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Re: Y Store /Closures

Daniel Weinreb <DLWeinreb@attbi.com> writes:

> Now, here's what I want to know. Suppose you want to write a web
> app that maintains state between clicks in the fashion I've been describing,
> but you don't want all that state to be lost in case there is a reboot or
> power failure or crash. In the event-driven style, the state can be stored
> persistently, in a file or database system, so that when the next HTTP
> request comes along, you can pick up where you left off, but in a
> conventional
> language-with-continuations scenario, the continuation state is all in
> virtual
> memory and lost when there's a crash.  What can anyone recommend?

When writing continuation-based web apps using the SISC Scheme
interpreter (http://sisc.sourceforge.net) continuations get stored in
the user session of the J2EE app server. SISC continuations are
java-serializable. Many app servers deal with session migration by
serializing the sessions and restoring them on the migration
target. Persistence is accomplished by simply storing the serialized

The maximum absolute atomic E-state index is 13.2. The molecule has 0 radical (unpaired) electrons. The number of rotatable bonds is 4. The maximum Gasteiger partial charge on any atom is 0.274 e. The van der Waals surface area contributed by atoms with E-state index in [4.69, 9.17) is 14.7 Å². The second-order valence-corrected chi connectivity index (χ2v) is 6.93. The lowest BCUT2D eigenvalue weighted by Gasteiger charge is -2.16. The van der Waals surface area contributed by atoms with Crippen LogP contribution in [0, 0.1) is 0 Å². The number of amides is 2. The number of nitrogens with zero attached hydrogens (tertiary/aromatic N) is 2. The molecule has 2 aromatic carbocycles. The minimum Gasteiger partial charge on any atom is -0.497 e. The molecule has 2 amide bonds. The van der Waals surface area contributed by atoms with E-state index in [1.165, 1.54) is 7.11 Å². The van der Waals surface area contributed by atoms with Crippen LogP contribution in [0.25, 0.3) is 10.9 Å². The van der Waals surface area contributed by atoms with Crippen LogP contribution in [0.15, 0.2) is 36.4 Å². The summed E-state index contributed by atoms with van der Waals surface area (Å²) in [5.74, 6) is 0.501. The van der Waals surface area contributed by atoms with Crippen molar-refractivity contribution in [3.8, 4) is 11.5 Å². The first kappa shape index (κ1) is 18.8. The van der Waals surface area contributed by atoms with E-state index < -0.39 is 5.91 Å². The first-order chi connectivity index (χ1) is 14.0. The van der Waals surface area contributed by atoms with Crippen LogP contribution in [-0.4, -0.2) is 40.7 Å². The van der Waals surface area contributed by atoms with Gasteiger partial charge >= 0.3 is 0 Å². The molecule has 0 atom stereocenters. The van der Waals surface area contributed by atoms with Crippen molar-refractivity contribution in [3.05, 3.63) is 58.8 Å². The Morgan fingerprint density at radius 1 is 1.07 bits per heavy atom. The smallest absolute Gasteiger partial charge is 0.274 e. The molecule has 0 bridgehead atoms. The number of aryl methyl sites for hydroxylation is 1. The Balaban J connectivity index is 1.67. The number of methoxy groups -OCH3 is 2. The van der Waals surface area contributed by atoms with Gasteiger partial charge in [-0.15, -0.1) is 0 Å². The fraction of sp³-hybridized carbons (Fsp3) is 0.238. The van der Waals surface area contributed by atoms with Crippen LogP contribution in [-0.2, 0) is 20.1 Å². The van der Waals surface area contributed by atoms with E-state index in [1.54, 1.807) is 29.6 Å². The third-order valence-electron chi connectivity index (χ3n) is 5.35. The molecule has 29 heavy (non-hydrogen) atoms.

continuations in a DB. I have run experiments with Tomcat involving the
restarting of the app server in the middle of a workflow - it all works

As has been pointed out elsewhere, one needs to be careful about
ensuring that cntinuations do not hang on to unnecessary state,
particularly state that is not serializable. Some J2EE objects, such as
http requests are not serializable and are quite prone to ending up in
the continuation, thus breaking serialization. In my SISC web apps I
get around this through some scaffolding that involves storing these
transient objects in what amounts to thread-locals. This happens
transparently to application code.

Continuations in a user session tend to share a lot of state. So the
storage requirement and (de)serialization runtime cost is actually quite
low for all continuations except the first. Also, serialization of
continuations in SISC never serializes the top-level, i.e. "global"
state, since that would entail serializing pretty much the entire heap
and hence be way too expensive. This, of course, means that application
state should not be stored in the top-level if it is to be
persistent. That's ok though since in most apps the application state is
kept in the DB / some remote EJBs anyway.